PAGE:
‘Tiny drunks’ dressed up for Halloween
Shanell wrote to me earlier this year, to ask me if I’d ever heard of James Breakwell.
I was pretty sure I hadn’t.
Then Shanell asked me hadn’t I ever seen those funny conversations with kids that get posted on Twitter.
And I told her, unapologetically, that I had no idea what the point of Twitter even is, let alone how to use it. Because my knowledge of technology peaked in 1997. With AOL.
So Shanell snorted and rolled her eyes (we were on Facebook Messenger — the ICQ of today, but the eye roll was palpable), and she told me, “James Breakwell wrote a book.” And he was looking for people to read it, and then to tell other people about it, before it came out in October.
Ah, October. The month of horror.
Also my most favorite month of the year. I swear to God I will try very nearly anything pumpkin spice flavored. Grits. Biscotti. Soup. Pancakes. I mean, I’m not a single minded devotee of the phenomenon or anything. I’m happy to concede that the Pumpkin Spice Latte is not as good as hot apple cider, or even a chili mocha (and oh my God this town needs Starbucks, stat), but it has its charms. Also, I will plop down on a horror movie literally any time, of any day, ever. But it just feels more magical when the trees are orange and the air smells like campfires and you don’t have to crank the AC to snuggle up under a good, thick, crispy-sounding duvet.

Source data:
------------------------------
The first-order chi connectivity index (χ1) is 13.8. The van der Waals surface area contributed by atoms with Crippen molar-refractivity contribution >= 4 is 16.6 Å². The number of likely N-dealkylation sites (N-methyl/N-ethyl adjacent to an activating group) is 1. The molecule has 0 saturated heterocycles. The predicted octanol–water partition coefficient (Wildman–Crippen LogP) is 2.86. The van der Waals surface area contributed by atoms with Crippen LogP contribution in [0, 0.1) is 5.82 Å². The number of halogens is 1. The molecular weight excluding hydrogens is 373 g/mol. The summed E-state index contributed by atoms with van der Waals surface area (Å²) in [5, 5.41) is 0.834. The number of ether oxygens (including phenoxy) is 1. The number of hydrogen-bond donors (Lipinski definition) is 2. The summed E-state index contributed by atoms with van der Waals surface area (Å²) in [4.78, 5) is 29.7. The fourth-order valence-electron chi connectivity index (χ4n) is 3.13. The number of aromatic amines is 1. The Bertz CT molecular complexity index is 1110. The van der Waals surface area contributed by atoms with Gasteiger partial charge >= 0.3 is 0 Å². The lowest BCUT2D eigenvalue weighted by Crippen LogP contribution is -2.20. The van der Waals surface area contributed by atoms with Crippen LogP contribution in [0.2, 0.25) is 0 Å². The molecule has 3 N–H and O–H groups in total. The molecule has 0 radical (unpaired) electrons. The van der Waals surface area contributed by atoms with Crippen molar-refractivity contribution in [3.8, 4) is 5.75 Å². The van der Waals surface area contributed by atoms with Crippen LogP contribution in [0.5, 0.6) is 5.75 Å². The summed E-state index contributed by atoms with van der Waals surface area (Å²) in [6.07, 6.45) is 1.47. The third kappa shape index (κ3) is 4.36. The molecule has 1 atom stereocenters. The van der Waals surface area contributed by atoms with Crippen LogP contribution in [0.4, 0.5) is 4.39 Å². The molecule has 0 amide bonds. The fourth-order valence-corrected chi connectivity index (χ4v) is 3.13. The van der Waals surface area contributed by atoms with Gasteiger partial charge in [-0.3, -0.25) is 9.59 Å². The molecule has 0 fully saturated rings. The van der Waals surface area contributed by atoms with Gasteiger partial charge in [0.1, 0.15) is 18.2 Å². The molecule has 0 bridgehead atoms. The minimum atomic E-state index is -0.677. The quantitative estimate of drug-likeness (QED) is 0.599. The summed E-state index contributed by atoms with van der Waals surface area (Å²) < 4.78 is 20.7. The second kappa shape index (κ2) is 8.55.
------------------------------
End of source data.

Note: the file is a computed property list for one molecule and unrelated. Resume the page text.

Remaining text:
Yeah, I said it.
Don’t even play like you don’t freaking love the crap out of a duvet, dude. One of the heavy ones that feel like those crazy vests the dentist makes you wear during Xrays. It’s like a hug, but from something less threatening than another human being.
And you now know more about my personal hangups than you probably wanted to.
Anyway, I did look up James Breakwell and as soon as I put his name together with Exploding Unicorn I was like, “oh yeahhhh.” And it turns out I did know that dude. As much as we know anyone we’ve never met but feel like we have because of his viral Facebook posts.
What I’m saying is that I knew of that dude. So I sent him an email and before long I had in my hot little hands an advanced reader’s copy of “Only Dead on the Inside,” which hit bookstores like ten minutes ago. No, for real. It came out on Oct. 10. Which is when I’m writing this. As we speak.
It’s officially a real thing.
So I did a little review on my blog and I said how I liked it (true story) and how it was funny (also a true story) and how you should buy it (seriously, peer pressure you guys, do it now). And then I spent the next two months acutely aware of the paralells to be drawn between children and zombies. Not that that’s what the book is about. It’s about how to still be a parent after the zombie apocalypse. Which, in Breakwell’s imagination, is way funnier than it is in mine. In my imagination it’s basically The Road: abject despair cut with an overwhelming sense of dread/impending capital-d Doom until I die of, apparently, tuberculosis.
So, like, any random Tuesday. Basically.